Let’s say that business at your corporate software company is booming, with healthy margins and revenue growth. Not much more that can be done to improve things, you might think. Might as well kick back and relax. You’d be wrong.
With 20+ years’ experience working in B2B strategy, OC&C often finds that pricing is one of the most neglected factors of business operations, even though it has more impact on profitability than pretty much anything else.
Low costs shouldn’t necessarily mean low prices
Putting up your prices by just 1% can result in a 3-4% leap in operating profit; a multiplier effect that’s definitely worth setting in motion, even if growth is already healthy. At OC&C, we have seen revenues jump by 10% and profits by 30% or even 40% after we have helped companies discover their optimal pricing structure.
Smart pricing strategies are most often overlooked by businesses with low or non-existent marginal costs, like software or information companies. When it’s free to duplicate your product, any profit looks like a good profit, and the path of least resistance to close deals is to be generous with discounts. This is particularly the case in B2B environments, in which sales reps are often free to negotiate bespoke client deals, and pricing can be opaque or not publicly available.
How to spot a pricing problem
Our experience in B2B pricing suggests some common symptoms of sub-optimal pricing strategies:
- Selling the same products to similar customers at wildly varying prices, with some paying twice or three times as much as others
- “One size fits all” rate cards, with no segment-specific pricing. Different segments value different attributes and have different price sensitivities. In the absence of segment-specific rate cards, sales teams liberally use discounting to guess the right price
- Lack of a choice architecture, offering products that are “good”, “better” and “best”. Tiered pricing structures allow value capture of customers with premium needs while offering lower cost options for more sensitive segments
- Pricing metric not linked to fundamental customer value drivers
- Sales team incentives linked to increases in revenue, rather than profit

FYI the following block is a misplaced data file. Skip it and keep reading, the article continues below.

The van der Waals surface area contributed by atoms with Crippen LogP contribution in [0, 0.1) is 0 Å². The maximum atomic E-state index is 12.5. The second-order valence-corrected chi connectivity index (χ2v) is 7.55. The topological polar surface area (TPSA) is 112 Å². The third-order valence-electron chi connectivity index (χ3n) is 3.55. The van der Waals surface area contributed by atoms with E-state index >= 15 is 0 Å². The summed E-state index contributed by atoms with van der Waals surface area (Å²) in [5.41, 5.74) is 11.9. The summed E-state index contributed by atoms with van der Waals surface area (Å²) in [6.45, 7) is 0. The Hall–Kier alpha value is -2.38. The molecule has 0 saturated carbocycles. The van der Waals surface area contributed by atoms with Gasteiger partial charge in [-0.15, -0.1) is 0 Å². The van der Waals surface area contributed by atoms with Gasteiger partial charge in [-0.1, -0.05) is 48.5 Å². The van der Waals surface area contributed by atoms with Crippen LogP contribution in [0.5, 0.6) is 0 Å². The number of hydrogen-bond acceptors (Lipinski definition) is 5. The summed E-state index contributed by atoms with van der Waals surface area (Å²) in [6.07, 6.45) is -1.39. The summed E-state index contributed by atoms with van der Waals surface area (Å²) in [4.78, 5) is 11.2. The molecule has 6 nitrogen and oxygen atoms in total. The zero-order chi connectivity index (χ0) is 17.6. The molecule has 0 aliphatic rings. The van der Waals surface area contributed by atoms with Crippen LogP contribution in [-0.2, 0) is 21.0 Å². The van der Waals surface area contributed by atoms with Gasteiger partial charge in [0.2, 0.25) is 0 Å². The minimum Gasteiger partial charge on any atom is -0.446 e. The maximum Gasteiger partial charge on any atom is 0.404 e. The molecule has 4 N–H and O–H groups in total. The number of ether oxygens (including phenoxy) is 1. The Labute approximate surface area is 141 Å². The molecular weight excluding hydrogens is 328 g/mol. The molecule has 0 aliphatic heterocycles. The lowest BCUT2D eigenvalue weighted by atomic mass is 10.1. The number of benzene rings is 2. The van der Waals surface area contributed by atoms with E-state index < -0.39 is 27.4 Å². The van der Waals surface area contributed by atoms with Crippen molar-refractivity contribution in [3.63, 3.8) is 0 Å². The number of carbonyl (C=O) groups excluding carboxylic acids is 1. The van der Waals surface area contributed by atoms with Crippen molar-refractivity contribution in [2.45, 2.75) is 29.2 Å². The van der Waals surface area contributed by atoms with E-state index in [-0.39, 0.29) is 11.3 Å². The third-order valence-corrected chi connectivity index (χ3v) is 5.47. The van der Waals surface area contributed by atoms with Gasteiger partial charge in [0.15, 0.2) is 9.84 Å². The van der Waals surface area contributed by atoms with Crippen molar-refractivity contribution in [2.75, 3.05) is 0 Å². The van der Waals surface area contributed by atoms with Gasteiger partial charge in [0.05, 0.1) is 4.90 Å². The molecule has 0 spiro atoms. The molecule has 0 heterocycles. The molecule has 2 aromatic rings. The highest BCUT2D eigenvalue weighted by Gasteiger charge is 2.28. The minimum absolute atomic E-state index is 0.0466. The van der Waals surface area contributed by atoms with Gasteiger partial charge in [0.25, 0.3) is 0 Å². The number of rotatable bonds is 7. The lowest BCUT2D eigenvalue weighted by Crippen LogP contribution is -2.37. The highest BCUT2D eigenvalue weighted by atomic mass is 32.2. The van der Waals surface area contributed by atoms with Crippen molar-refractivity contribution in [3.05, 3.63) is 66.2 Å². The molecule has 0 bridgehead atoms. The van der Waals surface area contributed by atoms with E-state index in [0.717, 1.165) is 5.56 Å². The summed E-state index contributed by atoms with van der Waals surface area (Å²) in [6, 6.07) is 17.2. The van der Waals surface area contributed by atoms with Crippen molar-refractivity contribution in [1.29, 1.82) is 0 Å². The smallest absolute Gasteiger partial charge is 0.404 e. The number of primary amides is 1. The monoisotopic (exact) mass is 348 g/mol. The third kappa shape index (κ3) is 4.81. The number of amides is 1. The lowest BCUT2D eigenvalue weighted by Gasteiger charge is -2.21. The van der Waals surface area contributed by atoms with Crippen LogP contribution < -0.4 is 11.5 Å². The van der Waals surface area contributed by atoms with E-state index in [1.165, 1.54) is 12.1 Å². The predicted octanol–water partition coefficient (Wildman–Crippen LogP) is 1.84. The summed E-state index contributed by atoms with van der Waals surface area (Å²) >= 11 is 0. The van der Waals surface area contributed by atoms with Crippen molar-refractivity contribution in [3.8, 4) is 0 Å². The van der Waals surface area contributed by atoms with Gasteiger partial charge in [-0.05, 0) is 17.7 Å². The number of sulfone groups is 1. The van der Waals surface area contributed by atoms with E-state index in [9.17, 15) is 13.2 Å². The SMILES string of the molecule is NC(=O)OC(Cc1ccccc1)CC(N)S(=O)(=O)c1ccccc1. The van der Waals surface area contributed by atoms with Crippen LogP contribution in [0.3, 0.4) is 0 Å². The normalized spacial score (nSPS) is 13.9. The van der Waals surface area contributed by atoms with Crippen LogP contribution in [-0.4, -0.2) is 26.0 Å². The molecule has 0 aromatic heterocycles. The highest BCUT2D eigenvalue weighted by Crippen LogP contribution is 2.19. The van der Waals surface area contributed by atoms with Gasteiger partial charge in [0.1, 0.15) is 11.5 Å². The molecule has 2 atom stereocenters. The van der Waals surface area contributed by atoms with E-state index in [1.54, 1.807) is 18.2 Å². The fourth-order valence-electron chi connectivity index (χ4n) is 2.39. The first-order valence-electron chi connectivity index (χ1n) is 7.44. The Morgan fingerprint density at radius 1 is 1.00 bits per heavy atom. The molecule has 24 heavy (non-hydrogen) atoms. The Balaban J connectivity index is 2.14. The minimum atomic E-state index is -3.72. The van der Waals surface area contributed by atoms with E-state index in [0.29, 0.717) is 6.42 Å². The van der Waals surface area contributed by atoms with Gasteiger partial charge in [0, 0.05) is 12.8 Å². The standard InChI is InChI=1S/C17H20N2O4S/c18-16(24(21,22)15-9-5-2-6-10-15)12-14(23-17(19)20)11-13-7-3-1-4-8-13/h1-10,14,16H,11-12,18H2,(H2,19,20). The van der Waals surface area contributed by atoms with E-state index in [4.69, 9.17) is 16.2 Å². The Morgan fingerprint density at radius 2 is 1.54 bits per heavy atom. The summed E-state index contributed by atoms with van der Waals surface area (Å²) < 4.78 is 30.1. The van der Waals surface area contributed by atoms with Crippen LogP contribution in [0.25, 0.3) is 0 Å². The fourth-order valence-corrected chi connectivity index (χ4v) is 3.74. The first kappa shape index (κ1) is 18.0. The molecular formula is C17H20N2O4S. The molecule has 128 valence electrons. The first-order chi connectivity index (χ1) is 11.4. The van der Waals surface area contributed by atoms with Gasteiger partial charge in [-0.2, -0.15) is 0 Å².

- Sales decisions reliant on ‘gut’ rather than data, processes and tools
- Pricing governance that is poor or non-existent
Knowing your price means understanding your customer. A successful pricing strategy is the fastest and most effective way to boost your bottom line. It is well worth the effort of finding out exactly what clients are willing to pay for the added value that your product provides, compared with competitors.
Listen to the voice of your customers to understand:
- Which attributes are most important and thus drive most value?
- How well is your product or service delivering against those attributes?
- Consequently, how are your prices perceived?
- What factors are important in shaping this perceived value? Context is important
- How do customers perceive competitor prices?
- Can your overall market be broken down into segments, with certain groups prioritising certain values, such as affordability or a premium service?
Careful market research often reveals misconceptions within the company about what customers actually think, feel and want. You may be surprised by some of the findings...
The fine details are as important as the big picture
Once you have a thorough understanding of what your customer is willing to pay for, and at what price, you can then fine-tune your discounting schemes. These should be considered with microscopic focus, using data and the appropriate tools, with proper governance and performance management. Data analysis beats gut instinct every time, and sales managers shouldn’t be coming up with these figures for discounts and incentives on the spot.
While research will help fine-tune your company’s price positioning, it can also help you create a strategy for building a product or service that customers can’t live without — and are willing to pay a premium for.
Higher prices can help reinforce perceptions of your company as the high-quality option, which is positive for both competitive differentiation and your bottom line.